Sainsbury’s warns of £500m coronavirus hit
Sainsbury’s has warned over a coronavirus hit to profits of more than £500 million despite surging grocery sales, and said social distancing in stores is likely to remain throughout 2020.
The supermarket giant said the impact of Covid-19 is expected to leave underlying profits broadly flat for the year to March 2021 as it faces soaring costs for measures to protect staff and customers, as well as falls in non-food and fuel sales.
This comes in spite of surging demand for food and drink, as well as around £450 million in business rates relief.
Sainsbury’s, which also owns the Argos chain, deferred decisions on its dividend payout until later in the financial year – a move that comes after rival Tesco faced criticism for paying out £635 million having received a similar amount in business rates relief.
Presenting his last set of results before he bows out on May 31, chief executive Mike Coupe said that while the group expects the lockdown to start being lifted by the end of June, he sees business disruption lasting until mid-September.
He cautioned that shoppers could see social distancing measures in place throughout 2020.
The group added that the profits impact could be greater if lockdown is extended further and if there is a longer-term hit to the wider economy than expected.
Its full-year results showed a 2% fall in underlying pre-tax profits to £586 million for the year to March 7.
On a statutory basis, pre-tax profits rose to £255 million from £202 million the previous year.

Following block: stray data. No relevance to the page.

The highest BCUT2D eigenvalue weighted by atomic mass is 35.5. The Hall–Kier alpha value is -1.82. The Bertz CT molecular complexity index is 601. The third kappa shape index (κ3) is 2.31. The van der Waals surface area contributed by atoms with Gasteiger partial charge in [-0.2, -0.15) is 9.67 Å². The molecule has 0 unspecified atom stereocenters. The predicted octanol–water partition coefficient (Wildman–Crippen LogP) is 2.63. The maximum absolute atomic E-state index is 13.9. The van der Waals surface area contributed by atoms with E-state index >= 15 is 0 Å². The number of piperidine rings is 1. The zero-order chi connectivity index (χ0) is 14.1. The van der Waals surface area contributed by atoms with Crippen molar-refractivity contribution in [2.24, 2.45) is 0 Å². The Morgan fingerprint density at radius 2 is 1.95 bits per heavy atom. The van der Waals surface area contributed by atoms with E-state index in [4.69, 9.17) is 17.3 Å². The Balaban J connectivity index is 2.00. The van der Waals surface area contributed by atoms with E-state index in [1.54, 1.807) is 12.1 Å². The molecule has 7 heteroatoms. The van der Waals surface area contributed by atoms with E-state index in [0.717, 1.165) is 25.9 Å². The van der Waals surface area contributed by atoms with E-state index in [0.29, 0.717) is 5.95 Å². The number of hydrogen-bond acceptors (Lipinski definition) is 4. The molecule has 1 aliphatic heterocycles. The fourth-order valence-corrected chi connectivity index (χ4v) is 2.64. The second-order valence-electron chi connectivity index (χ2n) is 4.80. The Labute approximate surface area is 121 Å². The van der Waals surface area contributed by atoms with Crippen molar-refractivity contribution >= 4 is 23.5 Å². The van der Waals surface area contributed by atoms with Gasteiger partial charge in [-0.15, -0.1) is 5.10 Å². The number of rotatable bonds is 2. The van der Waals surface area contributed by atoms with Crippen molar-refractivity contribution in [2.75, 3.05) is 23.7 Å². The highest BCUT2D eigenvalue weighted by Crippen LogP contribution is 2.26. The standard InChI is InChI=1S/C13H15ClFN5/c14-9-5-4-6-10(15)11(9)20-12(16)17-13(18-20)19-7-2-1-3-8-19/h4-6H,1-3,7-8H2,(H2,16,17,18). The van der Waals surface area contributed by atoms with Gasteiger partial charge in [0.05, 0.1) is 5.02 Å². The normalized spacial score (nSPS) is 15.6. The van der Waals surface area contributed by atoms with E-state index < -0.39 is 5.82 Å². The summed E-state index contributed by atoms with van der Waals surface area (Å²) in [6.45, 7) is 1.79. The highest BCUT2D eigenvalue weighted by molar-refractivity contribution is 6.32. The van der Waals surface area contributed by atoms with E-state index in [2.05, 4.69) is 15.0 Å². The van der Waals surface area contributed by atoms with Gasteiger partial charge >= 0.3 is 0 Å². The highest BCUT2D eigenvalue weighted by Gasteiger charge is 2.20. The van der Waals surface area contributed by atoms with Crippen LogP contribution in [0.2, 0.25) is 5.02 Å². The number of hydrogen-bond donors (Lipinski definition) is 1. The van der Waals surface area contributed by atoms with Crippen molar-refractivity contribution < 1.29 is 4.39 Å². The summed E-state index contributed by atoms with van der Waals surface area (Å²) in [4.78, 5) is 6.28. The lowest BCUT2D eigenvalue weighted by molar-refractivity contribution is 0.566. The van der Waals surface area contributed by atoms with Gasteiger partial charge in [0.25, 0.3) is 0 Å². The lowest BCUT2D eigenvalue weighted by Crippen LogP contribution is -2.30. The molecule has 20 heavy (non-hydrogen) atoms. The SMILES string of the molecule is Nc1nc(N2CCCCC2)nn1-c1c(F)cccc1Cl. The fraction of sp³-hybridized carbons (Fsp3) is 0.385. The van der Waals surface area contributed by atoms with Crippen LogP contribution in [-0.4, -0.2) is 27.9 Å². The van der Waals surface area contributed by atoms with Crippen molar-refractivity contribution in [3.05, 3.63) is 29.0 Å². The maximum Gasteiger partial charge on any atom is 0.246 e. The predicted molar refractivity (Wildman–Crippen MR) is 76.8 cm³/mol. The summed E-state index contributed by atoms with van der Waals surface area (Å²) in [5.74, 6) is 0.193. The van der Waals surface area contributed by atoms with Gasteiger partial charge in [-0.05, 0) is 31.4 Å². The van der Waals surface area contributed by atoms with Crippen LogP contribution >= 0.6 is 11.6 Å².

Shares fell 3% after the results.
Mr Coupe said the past few weeks had been an “extraordinary time for our business”.
He added: “This is an unsettling time for everyone, but I am incredibly proud of the way the business has responded, continually adapting and responding to customer feedback.
“We will continue to work hard to provide food and other essential products to households across the UK and Ireland who are adapting to a new way of living.”
The group saw total grocery sales jump 12% in the seven weeks to April 25, compared with a 2% rise in the final quarter of its previous financial year.
Total grocery sales jumped as much as 48% higher in the week to March 21 amid panic-buying ahead of the lockdown.
Mr Coupe said supply levels were beginning to return to normal after the stockpiling rush, but he admitted there was pressure on some items from overseas.
But while grocery sales have spiked, total clothing and general merchandise sales, excluding at Argos, have suffered, tumbling 53% and 22% respectively in the seven weeks to April 25.
Its Sainsbury’s Bank financial services arm has also been knocked, but the chain said it would not require capital injections from the group.